A leaked plan by the federal government to remove protections on some national monuments is being criticized by Montana sportsmen as a top down distraction that takes power away from local community planning and sets dangerous new precedent for other protected monuments in the west.
The report, uncovered by the Washington Post on Sunday, shows the U.S. Department of Interior has recommended redrawing boundaries and altering the management of at least ten national monuments across the country.
In response to the report, the president of Montana Wildlife Federation, Bill Geer, called the entire process a distraction from local community planning.
“Instead of trying to redraw national monuments from the top down, we should be working with local communities to develop smart management plans. We know that approach works, because it is what we’ve done here in Montana at the Missouri Breaks. This entire review process and now these recommendations have just been a needless distraction from the real work of working together to protect public access, wildlife habitat, and multiple use public land management.”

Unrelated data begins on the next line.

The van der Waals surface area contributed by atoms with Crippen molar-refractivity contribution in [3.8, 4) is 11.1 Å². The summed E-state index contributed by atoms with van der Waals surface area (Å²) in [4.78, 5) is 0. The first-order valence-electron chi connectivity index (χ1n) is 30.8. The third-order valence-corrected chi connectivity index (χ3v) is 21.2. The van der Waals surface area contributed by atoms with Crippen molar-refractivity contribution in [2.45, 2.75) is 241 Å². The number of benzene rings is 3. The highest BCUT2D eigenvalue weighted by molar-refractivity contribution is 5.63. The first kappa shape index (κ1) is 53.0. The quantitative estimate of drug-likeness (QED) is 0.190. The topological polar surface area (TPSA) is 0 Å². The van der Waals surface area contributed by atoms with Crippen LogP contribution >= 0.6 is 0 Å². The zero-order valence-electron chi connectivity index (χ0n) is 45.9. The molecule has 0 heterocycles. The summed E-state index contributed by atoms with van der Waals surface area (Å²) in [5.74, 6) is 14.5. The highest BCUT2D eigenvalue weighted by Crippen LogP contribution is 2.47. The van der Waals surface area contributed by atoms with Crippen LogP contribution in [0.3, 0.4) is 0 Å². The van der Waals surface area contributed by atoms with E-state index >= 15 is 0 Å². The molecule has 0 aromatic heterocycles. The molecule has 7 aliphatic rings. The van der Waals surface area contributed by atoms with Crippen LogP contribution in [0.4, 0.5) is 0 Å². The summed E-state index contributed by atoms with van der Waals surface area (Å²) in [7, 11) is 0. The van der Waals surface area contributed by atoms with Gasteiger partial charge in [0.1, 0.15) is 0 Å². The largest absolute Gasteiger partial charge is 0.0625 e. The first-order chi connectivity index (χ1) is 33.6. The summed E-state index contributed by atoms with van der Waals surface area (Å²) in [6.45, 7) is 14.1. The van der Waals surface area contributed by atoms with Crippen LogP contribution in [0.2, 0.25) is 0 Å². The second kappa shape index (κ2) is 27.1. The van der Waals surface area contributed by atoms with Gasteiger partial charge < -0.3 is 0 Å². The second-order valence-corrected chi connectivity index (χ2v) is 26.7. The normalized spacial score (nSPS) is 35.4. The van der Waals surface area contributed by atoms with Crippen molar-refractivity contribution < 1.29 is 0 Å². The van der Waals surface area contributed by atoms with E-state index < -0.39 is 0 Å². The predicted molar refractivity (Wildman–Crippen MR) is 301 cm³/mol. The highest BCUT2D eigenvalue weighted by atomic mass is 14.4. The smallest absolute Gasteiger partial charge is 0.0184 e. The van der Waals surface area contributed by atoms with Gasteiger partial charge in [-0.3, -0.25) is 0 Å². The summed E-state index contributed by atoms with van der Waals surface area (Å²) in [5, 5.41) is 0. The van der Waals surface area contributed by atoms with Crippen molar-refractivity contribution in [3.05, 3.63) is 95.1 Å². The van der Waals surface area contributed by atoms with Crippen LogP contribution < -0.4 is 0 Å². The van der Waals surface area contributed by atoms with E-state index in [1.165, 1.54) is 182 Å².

While the report doesn’t propose eliminating any national monuments in Montana, Dave Chadwick, Executive Director of MWF, said it sets a ‘dangerous precedent’ that calls into question the future of other protected areas across the West.
“While we are glad to see the Interior Department recognize the importance of hunting and fishing on national monuments, this plan includes many recommendations that are at best unnecessary. Top-down edicts to shut down some national monuments set a dangerous precedent that will forever leave our Breaks and other national monuments vulnerable to the political winds in Washington. This plan ultimately imperils the public access to public land that is so important to hunters and anglers,” Chadwick said.
The Montana Wildlife Federation is specifically concerned these recommendations create an atmosphere where future administrations could continue to attempt to shrink public lands or manage them from the top down. If the Department of Interior can roll back monument protections in Bears Ears National Monument, nothing prevents future administration from undertaking the same to other places, including the Missouri River Breaks.
Prior to today’s recommendations the Department of the Interior received 2.8 million public comments. Independent analysis has found more than 99 percent of the electronic comments received express support for protecting monuments and maintaining them at their current sizes.
In August, the Montana Wildlife Federation joined eight other other western state wildlife federations and the National Wildlife Federation in calling on Secretary Zinke to uphold the protection of wildlife and habitat by recommending no changes to any national monuments.
The Montana Wildlife Federation also produced a response to a new a new hunting and fishing plan proposed last week by the Department of Interior.